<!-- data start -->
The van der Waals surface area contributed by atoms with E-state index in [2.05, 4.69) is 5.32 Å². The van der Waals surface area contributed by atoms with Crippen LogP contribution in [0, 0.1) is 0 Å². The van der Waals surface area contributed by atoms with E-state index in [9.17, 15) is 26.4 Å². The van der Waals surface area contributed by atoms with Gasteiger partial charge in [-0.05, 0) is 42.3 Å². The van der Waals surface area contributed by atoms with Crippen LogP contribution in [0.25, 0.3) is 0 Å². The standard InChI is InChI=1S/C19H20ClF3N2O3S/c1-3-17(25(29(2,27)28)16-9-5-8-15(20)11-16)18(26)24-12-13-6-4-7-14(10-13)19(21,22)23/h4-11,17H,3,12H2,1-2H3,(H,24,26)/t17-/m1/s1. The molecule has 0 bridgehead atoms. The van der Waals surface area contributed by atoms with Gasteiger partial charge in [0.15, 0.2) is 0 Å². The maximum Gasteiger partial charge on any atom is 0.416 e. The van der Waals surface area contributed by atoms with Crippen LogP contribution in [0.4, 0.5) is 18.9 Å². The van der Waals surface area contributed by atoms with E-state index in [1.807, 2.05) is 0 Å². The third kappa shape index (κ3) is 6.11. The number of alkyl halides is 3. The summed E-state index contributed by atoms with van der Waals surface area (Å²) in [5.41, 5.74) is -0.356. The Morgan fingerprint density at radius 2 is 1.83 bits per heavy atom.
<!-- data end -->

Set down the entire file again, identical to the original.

The van der Waals surface area contributed by atoms with E-state index in [2.05, 4.69) is 5.32 Å². The van der Waals surface area contributed by atoms with Crippen LogP contribution in [0, 0.1) is 0 Å². The van der Waals surface area contributed by atoms with E-state index in [9.17, 15) is 26.4 Å². The van der Waals surface area contributed by atoms with Gasteiger partial charge in [-0.05, 0) is 42.3 Å². The van der Waals surface area contributed by atoms with Crippen LogP contribution in [0.25, 0.3) is 0 Å². The standard InChI is InChI=1S/C19H20ClF3N2O3S/c1-3-17(25(29(2,27)28)16-9-5-8-15(20)11-16)18(26)24-12-13-6-4-7-14(10-13)19(21,22)23/h4-11,17H,3,12H2,1-2H3,(H,24,26)/t17-/m1/s1. The molecule has 0 bridgehead atoms. The van der Waals surface area contributed by atoms with Gasteiger partial charge in [0.15, 0.2) is 0 Å². The maximum Gasteiger partial charge on any atom is 0.416 e. The van der Waals surface area contributed by atoms with Crippen LogP contribution in [0.4, 0.5) is 18.9 Å². The van der Waals surface area contributed by atoms with E-state index in [1.807, 2.05) is 0 Å². The third kappa shape index (κ3) is 6.11. The number of alkyl halides is 3. The summed E-state index contributed by atoms with van der Waals surface area (Å²) in [5.41, 5.74) is -0.356. The Morgan fingerprint density at radius 2 is 1.83 bits per heavy atom.